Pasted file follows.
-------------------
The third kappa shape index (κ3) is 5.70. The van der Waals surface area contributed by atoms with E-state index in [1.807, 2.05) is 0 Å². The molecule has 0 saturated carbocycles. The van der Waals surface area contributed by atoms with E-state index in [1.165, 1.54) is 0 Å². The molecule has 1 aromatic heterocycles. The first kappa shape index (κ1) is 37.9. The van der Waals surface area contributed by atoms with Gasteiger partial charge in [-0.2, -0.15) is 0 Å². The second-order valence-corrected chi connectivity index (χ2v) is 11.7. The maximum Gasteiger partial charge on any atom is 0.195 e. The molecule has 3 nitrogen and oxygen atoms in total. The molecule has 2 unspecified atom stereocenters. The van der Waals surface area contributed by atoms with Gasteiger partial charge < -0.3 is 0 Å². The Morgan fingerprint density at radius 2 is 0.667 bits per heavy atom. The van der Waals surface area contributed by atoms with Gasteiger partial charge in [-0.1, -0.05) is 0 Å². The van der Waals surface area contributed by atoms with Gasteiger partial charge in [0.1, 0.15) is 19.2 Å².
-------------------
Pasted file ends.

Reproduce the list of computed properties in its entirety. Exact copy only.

The third kappa shape index (κ3) is 5.70. The van der Waals surface area contributed by atoms with E-state index in [1.807, 2.05) is 0 Å². The molecule has 0 saturated carbocycles. The van der Waals surface area contributed by atoms with E-state index in [1.165, 1.54) is 0 Å². The molecule has 1 aromatic heterocycles. The first kappa shape index (κ1) is 37.9. The van der Waals surface area contributed by atoms with Gasteiger partial charge in [-0.2, -0.15) is 0 Å². The second-order valence-corrected chi connectivity index (χ2v) is 11.7. The maximum Gasteiger partial charge on any atom is 0.195 e. The molecule has 3 nitrogen and oxygen atoms in total. The molecule has 2 unspecified atom stereocenters. The van der Waals surface area contributed by atoms with Gasteiger partial charge < -0.3 is 0 Å². The Morgan fingerprint density at radius 2 is 0.667 bits per heavy atom. The van der Waals surface area contributed by atoms with Gasteiger partial charge in [-0.1, -0.05) is 0 Å². The van der Waals surface area contributed by atoms with Gasteiger partial charge in [0.1, 0.15) is 19.2 Å².